9. Thanks Donna C.– it’s a real joy to hear from you again.

    Steve T.– Outstanding comeback comment!

    • ikabod
    • Posted April 22, 2010 at 10:28 am
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    Let us remember however we are just in the beginnings of this “deal”. We still have to “pay” for it…. But thats ok, we can go after the so-called rich! You know the ones who normally create jobs…. One reason why I’m getting the feeling the rich-soaking scheme is NOT going to pan out. Yesterday, one of Obamas henchmen floated the idea of a Value Added Tax, here in the US. To do this sort of questioning is libel to get me thrown in a reeducation camp, yet for now while we still can speak out openly against our government I’ll keep digging. I know, I know why am I combining VAT with HCR? Good question. One only has to do a google search with the koskids and VAT and BINGO!:,-You-Pay-For-Health-Care

    Yep, its going to cost a bundle to pay for HCR. Oh, but lets thank Obama for 60 years of low taxes!…..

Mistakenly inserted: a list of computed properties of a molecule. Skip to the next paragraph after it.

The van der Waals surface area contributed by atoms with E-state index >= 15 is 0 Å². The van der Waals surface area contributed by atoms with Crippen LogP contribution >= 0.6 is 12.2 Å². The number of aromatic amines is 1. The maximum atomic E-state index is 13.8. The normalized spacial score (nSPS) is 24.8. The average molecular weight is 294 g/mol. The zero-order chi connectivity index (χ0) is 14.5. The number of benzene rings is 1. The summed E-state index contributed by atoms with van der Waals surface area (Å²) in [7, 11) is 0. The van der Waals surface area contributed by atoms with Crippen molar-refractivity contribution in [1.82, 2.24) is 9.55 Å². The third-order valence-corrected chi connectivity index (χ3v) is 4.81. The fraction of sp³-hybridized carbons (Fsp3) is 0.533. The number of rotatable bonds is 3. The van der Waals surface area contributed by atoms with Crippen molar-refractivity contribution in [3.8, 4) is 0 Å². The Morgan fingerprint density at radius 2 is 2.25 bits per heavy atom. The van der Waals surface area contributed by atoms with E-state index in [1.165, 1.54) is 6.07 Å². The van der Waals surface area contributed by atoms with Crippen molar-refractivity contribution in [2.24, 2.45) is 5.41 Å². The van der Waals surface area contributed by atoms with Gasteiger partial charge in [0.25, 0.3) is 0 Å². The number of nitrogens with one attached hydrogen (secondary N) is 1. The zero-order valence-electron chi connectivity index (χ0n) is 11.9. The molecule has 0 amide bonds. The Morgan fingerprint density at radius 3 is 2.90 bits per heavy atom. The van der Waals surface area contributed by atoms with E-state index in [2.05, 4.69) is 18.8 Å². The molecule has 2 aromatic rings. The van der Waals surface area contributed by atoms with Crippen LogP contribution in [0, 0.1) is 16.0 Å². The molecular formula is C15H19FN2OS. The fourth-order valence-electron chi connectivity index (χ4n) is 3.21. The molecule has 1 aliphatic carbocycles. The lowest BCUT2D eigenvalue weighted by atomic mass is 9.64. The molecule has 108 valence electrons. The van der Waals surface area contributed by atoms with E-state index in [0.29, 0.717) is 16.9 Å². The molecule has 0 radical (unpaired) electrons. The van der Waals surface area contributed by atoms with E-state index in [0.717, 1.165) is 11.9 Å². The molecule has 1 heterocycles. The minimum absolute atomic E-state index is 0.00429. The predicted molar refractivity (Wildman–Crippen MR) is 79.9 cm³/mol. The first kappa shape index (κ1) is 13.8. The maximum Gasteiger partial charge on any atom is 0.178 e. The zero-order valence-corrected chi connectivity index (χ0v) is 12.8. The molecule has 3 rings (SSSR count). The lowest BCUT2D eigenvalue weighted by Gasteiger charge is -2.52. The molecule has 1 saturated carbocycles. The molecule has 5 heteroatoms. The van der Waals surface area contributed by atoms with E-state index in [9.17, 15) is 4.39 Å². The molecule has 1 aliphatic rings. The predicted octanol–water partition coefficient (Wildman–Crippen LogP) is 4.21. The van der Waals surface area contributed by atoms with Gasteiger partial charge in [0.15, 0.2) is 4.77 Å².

• wootabega
    • Posted April 23, 2010 at 7:47 am
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    “And how many folks from this country, who need prompt heart by-pass surgery, die while on a long waiting list?
    Canada, the UK, … all these places that have these ‘wonderful’ health systems have 12%-17% higher death rates among such time-critical health needs.”

    Yet those same countries also have higher life expectancies than us while spending much less on health care.

    Critical emergency care in the US is great, but preventive care leaves much to be desired here.

    • Steve T
    • Posted April 23, 2010 at 9:38 am
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    I will do my best to recall the pertinent points made by a senior actuarial whose career specialized in life & health risk assessments. He was interviewed on a radio show early in the ‘health care debates’.

    When comparing life expectancies between different countries, and associating these figures directly with the quality of their health care industries,… this is a very common assumption… and very mistaken.

    [This is why I enjoy listening to other parts of the media other than CBS, ABC, MSNBC, CNN, et al…]